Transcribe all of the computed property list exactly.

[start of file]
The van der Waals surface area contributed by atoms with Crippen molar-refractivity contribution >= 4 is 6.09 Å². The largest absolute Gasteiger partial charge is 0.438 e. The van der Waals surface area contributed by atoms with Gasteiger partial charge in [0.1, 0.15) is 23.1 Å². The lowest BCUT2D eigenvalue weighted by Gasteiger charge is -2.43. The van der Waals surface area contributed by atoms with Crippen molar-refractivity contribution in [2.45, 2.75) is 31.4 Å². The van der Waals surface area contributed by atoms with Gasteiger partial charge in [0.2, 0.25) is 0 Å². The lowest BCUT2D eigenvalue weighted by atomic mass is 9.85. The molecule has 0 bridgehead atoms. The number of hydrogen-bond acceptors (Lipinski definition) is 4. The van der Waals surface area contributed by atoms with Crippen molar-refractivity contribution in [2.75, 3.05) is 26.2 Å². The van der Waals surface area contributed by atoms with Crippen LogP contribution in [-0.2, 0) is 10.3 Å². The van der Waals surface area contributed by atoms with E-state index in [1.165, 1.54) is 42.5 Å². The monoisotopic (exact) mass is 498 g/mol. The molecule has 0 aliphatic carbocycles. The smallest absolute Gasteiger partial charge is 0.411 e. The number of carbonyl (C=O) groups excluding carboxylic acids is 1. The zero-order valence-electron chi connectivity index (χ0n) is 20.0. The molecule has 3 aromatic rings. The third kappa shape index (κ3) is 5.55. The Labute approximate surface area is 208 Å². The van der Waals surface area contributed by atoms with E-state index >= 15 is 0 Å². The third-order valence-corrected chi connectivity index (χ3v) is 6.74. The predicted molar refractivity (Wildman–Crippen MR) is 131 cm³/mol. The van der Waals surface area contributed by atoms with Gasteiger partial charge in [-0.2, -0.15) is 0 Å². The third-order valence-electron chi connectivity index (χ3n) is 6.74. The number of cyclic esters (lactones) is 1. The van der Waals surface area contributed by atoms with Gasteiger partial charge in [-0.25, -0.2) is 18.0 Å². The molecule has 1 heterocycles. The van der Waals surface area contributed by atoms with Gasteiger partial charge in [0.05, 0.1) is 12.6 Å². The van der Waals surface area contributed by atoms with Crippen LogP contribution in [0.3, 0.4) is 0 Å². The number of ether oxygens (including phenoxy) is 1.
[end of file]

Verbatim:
The van der Waals surface area contributed by atoms with Crippen molar-refractivity contribution >= 4 is 6.09 Å². The largest absolute Gasteiger partial charge is 0.438 e. The van der Waals surface area contributed by atoms with Gasteiger partial charge in [0.1, 0.15) is 23.1 Å². The lowest BCUT2D eigenvalue weighted by Gasteiger charge is -2.43. The van der Waals surface area contributed by atoms with Crippen molar-refractivity contribution in [2.45, 2.75) is 31.4 Å². The van der Waals surface area contributed by atoms with Gasteiger partial charge in [0.2, 0.25) is 0 Å². The lowest BCUT2D eigenvalue weighted by atomic mass is 9.85. The molecule has 0 bridgehead atoms. The number of hydrogen-bond acceptors (Lipinski definition) is 4. The van der Waals surface area contributed by atoms with Crippen molar-refractivity contribution in [2.75, 3.05) is 26.2 Å². The van der Waals surface area contributed by atoms with Crippen LogP contribution in [-0.2, 0) is 10.3 Å². The van der Waals surface area contributed by atoms with E-state index in [1.165, 1.54) is 42.5 Å². The monoisotopic (exact) mass is 498 g/mol. The molecule has 0 aliphatic carbocycles. The smallest absolute Gasteiger partial charge is 0.411 e. The number of carbonyl (C=O) groups excluding carboxylic acids is 1. The zero-order valence-electron chi connectivity index (χ0n) is 20.0. The molecule has 3 aromatic rings. The third kappa shape index (κ3) is 5.55. The Labute approximate surface area is 208 Å². The van der Waals surface area contributed by atoms with E-state index >= 15 is 0 Å². The third-order valence-corrected chi connectivity index (χ3v) is 6.74. The predicted molar refractivity (Wildman–Crippen MR) is 131 cm³/mol. The van der Waals surface area contributed by atoms with Gasteiger partial charge in [-0.2, -0.15) is 0 Å². The third-order valence-electron chi connectivity index (χ3n) is 6.74. The number of cyclic esters (lactones) is 1. The van der Waals surface area contributed by atoms with Gasteiger partial charge in [-0.25, -0.2) is 18.0 Å². The molecule has 1 heterocycles. The van der Waals surface area contributed by atoms with Gasteiger partial charge in [0.05, 0.1) is 12.6 Å². The van der Waals surface area contributed by atoms with Crippen LogP contribution in [0.3, 0.4) is 0 Å². The number of ether oxygens (including phenoxy) is 1.